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A 16-year-old female presents with irritative voiding symptoms progressing to “urinary retention.” Evaluation with a renal, bladder, pelvic sonogram shows two normal kidneys. What is the differential diagnosis?
Exhibit 1. CT scan of the pelvis with a urinary catheter in place.
Exhibit 2. CT scan of the pelvis.
A 16-year-old female presents with irritative voiding symptoms progressing to “urinary retention.” Evaluation with a computed tomography scan is shown in Exhibits 1 and 2.
Exhibit 3. The pelvic aspect of the sonogram is shown in Exhibit 3 after injecting 150 ccs of saline into the urinary catheter.
Evaluation with a renal, bladder, pelvic sonogram shows two normal kidneys.
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Continue to the next page for the answers.
1. C. Ovarian cyst
2. A. Laparoscopic removal
The differential diagnosis of a large, fluid-filled pelvic mass in a female should always include Mullerian structures. In this case, the large mass is a simple ovarian cyst (causing all of the irritative symptoms), and the urinary catheter is in the decompressed bladder off to the patient’s left. The patient has two normal kidneys (which would be a key fact to sort out early and not shown in the imaging), which rules out a duplicated hemivagina with one side obstructed and an ipsilateral pelvic renal nubbin (OHVIRA syndrome) as well as a duplicated system with an upper pole obstructed ureter from ureteral ectopy and/or a ureterocele. In addition, obstructed vaginas tend to have old blood and not simple fluid as shown in this case. In males, an enlarged prostatic utricle and seminal vesicle cyst should be considered in the differential diagnosis.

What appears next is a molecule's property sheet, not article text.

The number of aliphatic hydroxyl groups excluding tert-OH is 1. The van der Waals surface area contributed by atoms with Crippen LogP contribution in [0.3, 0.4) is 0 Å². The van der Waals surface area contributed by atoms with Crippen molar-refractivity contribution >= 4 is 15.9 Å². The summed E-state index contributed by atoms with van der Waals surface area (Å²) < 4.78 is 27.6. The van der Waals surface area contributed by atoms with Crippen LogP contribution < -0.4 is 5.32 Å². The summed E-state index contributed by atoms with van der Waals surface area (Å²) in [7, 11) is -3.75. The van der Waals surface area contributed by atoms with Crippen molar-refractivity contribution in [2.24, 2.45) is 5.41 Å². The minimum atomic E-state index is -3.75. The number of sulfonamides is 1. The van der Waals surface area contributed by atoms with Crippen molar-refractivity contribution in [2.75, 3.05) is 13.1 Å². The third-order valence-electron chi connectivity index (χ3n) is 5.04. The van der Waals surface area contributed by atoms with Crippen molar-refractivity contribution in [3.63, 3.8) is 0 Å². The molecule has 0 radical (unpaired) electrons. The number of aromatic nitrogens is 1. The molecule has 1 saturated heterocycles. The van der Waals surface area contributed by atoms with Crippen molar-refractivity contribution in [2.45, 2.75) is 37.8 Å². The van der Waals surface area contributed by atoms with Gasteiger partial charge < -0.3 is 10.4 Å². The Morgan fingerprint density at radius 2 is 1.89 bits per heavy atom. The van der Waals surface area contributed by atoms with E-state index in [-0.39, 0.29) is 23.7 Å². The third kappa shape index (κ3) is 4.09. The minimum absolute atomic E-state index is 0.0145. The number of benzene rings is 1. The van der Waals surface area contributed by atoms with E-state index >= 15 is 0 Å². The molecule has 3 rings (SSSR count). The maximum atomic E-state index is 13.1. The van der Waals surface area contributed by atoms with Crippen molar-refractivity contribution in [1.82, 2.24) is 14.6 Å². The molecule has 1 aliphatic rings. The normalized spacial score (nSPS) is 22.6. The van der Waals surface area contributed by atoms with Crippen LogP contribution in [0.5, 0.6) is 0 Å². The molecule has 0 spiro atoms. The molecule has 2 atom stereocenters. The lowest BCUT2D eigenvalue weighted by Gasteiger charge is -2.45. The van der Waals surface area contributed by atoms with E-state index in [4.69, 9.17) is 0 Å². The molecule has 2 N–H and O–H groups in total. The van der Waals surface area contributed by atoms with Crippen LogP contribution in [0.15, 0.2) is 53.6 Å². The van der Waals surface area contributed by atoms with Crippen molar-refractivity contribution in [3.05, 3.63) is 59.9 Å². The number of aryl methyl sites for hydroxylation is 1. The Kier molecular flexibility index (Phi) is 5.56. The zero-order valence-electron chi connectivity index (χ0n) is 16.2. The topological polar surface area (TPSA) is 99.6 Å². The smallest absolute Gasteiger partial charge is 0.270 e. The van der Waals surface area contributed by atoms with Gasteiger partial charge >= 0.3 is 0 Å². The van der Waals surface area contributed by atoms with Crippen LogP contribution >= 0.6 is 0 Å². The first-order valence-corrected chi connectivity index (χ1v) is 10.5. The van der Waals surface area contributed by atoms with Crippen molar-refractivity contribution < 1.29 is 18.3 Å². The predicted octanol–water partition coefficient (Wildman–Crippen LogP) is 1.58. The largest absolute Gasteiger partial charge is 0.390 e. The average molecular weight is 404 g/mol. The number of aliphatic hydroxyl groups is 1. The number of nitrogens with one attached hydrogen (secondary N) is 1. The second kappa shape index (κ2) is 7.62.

The urinary catheter irrigated without issues and could be seen on real-time sonogram as separate from the large ovarian cyst. The cyst was drained and removed laparoscopically (Exhibits 4 and 5), along with the effaced right ovary with resolution of her symptoms.
Exhibit 4. Laparoscopic image of large simple ovarian cyst about to be drained.
Exhibit 5. Laparoscopic image collapsed simple ovarian cyst after percutaneous drainage.
Dr. Baskin, professor of pediatric urology at the University of California, San Francisco, is section editor for Urology Times Pediatric Quiz.
Ovarian pathology for the pediatric urologist. Urology 2011; 77:1455-9.
Evaluation, Treatment and Follow-up Results of Ovarian Cysts in Childhood and Adolescence: A Multicenter, Retrospective Study of 100 Patients. J Pediatr Adolesc Gynecol 2017; 30:449-55).